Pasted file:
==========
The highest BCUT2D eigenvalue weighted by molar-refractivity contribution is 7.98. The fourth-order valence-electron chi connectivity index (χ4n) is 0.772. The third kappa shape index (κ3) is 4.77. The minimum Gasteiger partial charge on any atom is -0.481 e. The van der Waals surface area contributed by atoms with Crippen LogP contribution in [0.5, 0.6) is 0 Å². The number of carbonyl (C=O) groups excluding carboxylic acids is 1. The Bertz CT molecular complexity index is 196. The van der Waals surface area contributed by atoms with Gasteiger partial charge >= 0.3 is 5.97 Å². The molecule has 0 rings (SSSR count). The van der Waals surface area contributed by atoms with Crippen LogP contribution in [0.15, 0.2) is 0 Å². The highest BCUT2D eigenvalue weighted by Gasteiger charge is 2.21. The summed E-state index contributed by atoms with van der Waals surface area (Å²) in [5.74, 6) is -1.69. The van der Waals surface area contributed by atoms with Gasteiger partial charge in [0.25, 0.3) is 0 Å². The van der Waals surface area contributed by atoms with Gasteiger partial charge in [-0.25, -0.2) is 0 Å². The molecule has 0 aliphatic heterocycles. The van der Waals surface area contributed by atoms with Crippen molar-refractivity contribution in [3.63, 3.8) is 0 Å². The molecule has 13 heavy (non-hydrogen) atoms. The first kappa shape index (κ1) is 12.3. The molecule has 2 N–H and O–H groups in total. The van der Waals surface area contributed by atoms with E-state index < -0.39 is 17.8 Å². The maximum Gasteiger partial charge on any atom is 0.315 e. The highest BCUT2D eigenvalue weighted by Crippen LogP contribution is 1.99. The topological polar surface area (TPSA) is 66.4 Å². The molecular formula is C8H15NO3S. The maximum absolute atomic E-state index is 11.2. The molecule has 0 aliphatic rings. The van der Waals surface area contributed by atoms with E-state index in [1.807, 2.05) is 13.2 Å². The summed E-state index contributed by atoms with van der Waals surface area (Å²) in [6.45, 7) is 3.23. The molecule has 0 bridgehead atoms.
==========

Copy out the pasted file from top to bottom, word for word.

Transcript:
The highest BCUT2D eigenvalue weighted by molar-refractivity contribution is 7.98. The fourth-order valence-electron chi connectivity index (χ4n) is 0.772. The third kappa shape index (κ3) is 4.77. The minimum Gasteiger partial charge on any atom is -0.481 e. The van der Waals surface area contributed by atoms with Crippen LogP contribution in [0.5, 0.6) is 0 Å². The number of carbonyl (C=O) groups excluding carboxylic acids is 1. The Bertz CT molecular complexity index is 196. The van der Waals surface area contributed by atoms with Gasteiger partial charge >= 0.3 is 5.97 Å². The molecule has 0 rings (SSSR count). The van der Waals surface area contributed by atoms with Crippen LogP contribution in [0.15, 0.2) is 0 Å². The highest BCUT2D eigenvalue weighted by Gasteiger charge is 2.21. The summed E-state index contributed by atoms with van der Waals surface area (Å²) in [5.74, 6) is -1.69. The van der Waals surface area contributed by atoms with Gasteiger partial charge in [0.25, 0.3) is 0 Å². The van der Waals surface area contributed by atoms with Gasteiger partial charge in [-0.25, -0.2) is 0 Å². The molecule has 0 aliphatic heterocycles. The van der Waals surface area contributed by atoms with Crippen molar-refractivity contribution in [3.63, 3.8) is 0 Å². The molecule has 13 heavy (non-hydrogen) atoms. The first kappa shape index (κ1) is 12.3. The molecule has 2 N–H and O–H groups in total. The van der Waals surface area contributed by atoms with E-state index < -0.39 is 17.8 Å². The maximum Gasteiger partial charge on any atom is 0.315 e. The highest BCUT2D eigenvalue weighted by Crippen LogP contribution is 1.99. The topological polar surface area (TPSA) is 66.4 Å². The molecular formula is C8H15NO3S. The maximum absolute atomic E-state index is 11.2. The molecule has 0 aliphatic rings. The van der Waals surface area contributed by atoms with E-state index in [1.807, 2.05) is 13.2 Å². The summed E-state index contributed by atoms with van der Waals surface area (Å²) in [6.45, 7) is 3.23. The molecule has 0 bridgehead atoms.